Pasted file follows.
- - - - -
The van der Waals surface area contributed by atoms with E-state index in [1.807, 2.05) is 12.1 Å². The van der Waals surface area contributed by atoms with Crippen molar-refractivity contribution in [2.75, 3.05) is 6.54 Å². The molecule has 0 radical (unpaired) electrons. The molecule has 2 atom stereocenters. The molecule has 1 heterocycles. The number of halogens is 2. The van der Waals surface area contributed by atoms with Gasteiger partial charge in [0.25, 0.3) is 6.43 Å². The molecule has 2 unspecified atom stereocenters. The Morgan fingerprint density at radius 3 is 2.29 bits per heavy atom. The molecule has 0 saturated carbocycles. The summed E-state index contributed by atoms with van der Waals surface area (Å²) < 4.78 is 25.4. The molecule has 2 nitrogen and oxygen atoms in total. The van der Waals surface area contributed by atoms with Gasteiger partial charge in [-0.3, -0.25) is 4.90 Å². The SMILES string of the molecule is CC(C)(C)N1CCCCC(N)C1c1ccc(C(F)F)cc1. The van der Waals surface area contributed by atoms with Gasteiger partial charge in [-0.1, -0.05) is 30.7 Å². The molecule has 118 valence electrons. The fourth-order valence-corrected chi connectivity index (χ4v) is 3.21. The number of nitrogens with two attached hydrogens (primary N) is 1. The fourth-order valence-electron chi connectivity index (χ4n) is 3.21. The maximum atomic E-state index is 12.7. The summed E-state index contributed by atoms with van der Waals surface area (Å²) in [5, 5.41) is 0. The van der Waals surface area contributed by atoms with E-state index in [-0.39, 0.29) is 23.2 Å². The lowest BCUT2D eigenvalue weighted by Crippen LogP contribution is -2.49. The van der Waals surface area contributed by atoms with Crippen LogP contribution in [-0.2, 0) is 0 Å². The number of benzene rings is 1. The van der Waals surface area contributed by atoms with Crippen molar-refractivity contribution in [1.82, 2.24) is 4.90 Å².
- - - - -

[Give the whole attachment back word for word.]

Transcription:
The van der Waals surface area contributed by atoms with E-state index in [1.807, 2.05) is 12.1 Å². The van der Waals surface area contributed by atoms with Crippen molar-refractivity contribution in [2.75, 3.05) is 6.54 Å². The molecule has 0 radical (unpaired) electrons. The molecule has 2 atom stereocenters. The molecule has 1 heterocycles. The number of halogens is 2. The van der Waals surface area contributed by atoms with Gasteiger partial charge in [0.25, 0.3) is 6.43 Å². The molecule has 2 unspecified atom stereocenters. The Morgan fingerprint density at radius 3 is 2.29 bits per heavy atom. The molecule has 0 saturated carbocycles. The summed E-state index contributed by atoms with van der Waals surface area (Å²) < 4.78 is 25.4. The molecule has 2 nitrogen and oxygen atoms in total. The van der Waals surface area contributed by atoms with Gasteiger partial charge in [-0.3, -0.25) is 4.90 Å². The SMILES string of the molecule is CC(C)(C)N1CCCCC(N)C1c1ccc(C(F)F)cc1. The van der Waals surface area contributed by atoms with Gasteiger partial charge in [-0.1, -0.05) is 30.7 Å². The molecule has 118 valence electrons. The fourth-order valence-corrected chi connectivity index (χ4v) is 3.21. The number of nitrogens with two attached hydrogens (primary N) is 1. The fourth-order valence-electron chi connectivity index (χ4n) is 3.21. The maximum atomic E-state index is 12.7. The summed E-state index contributed by atoms with van der Waals surface area (Å²) in [5, 5.41) is 0. The van der Waals surface area contributed by atoms with E-state index in [-0.39, 0.29) is 23.2 Å². The lowest BCUT2D eigenvalue weighted by Crippen LogP contribution is -2.49. The van der Waals surface area contributed by atoms with Crippen LogP contribution in [-0.2, 0) is 0 Å². The number of benzene rings is 1. The van der Waals surface area contributed by atoms with Crippen molar-refractivity contribution in [1.82, 2.24) is 4.90 Å².